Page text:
Deer are omnivorous opportunists and will feed catholically on grasses, heather, lichen, shoots, bark, leaves, herbs, rushes, buds, nuts, fungi, fruit and berries; even holly and bramble. They are typically mixed concentrate feeders, which means they select young shoots, young foliage, fruits and other high quality foods from which they can extract bone-building nutrients; “mixed” comes from their ability to switch between grazing and browsing. Muntjac appear particularly partial to ivy and the wild arum known as lords and ladies (Arum maculatum). The type of food consumed depends as much on location and season as on species.
Carnivorous tendencies have been documented in some species. Indeed, the Red deer was assigned the title “Most bloodthirsty ungulate” by the 2007 Guinness Book of Records in response to observations of some individuals feeding on shearwater chicks on Rum. I have come across sproadic reports of other deer eating small vertebrates, including a captive muntjac buck that caught and ate a sparrow on two occasions. Additionally, between February and August 2008 and 2009, Paul Doloman led a study of nigtjar (Caprimulgus caprimulgus) nests in Thetford Forest on the Norfolk/Suffolk border. Remote cameras monitoring the nests recorded three instances where a deer flushed a bird off eggs; in one case, during 2008, the Fallow deer (Dama dama) proceeded to eat the eggs. It remains unknown how common such nest depreation by deer is.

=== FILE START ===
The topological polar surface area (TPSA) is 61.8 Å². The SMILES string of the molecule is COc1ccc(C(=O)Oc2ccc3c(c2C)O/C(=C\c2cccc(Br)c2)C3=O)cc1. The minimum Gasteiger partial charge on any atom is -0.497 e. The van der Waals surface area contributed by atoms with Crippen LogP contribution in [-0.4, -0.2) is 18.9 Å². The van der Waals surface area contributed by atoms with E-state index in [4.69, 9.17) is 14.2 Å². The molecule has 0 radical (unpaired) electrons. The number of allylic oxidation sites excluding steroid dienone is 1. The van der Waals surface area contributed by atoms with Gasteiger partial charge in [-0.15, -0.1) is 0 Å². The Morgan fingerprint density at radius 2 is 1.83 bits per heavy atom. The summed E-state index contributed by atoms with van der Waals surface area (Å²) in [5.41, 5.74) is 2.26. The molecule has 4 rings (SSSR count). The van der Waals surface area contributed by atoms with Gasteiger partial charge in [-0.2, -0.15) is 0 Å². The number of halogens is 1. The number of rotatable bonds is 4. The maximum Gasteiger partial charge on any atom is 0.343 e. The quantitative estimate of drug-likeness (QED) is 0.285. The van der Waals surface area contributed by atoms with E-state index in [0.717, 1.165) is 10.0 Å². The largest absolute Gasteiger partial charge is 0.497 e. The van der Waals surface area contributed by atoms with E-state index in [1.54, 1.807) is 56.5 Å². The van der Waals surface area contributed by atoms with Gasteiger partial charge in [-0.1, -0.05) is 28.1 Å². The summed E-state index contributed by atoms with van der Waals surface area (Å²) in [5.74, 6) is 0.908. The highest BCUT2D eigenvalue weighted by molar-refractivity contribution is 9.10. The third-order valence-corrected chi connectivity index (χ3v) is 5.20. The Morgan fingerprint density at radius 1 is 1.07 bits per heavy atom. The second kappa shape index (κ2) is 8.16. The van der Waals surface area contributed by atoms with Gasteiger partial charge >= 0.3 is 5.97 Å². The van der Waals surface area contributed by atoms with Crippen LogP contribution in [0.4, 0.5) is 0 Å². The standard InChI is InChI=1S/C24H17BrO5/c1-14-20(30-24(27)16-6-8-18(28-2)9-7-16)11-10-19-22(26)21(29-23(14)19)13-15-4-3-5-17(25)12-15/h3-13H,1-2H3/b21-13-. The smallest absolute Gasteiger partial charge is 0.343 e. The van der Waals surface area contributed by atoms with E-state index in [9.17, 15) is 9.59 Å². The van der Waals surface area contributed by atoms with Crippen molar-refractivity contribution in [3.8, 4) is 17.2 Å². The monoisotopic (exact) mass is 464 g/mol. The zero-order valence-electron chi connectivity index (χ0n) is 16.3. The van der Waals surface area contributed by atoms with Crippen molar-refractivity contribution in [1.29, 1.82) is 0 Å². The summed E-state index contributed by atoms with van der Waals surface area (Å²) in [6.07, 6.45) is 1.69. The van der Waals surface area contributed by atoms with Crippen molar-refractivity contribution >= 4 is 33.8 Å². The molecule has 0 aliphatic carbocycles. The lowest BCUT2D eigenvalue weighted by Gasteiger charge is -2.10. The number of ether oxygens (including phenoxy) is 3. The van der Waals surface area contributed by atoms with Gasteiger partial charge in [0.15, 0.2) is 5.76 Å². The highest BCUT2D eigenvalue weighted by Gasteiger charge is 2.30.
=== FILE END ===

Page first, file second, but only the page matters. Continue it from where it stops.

Along with the more customary items in the diet, a range of inedible objects have also been recovered from deer digestive tracts; these include polythene bags, balloons, string and even a pair of disposable underwear. Unfortunately, these kinds of objects can easily get stuck and cause a blockage. In her 1991 book Deer, Norma Chapman notes that a study of more than 80 Fallow deer stomachs collected in Essex found that they all contained at least one foreign object.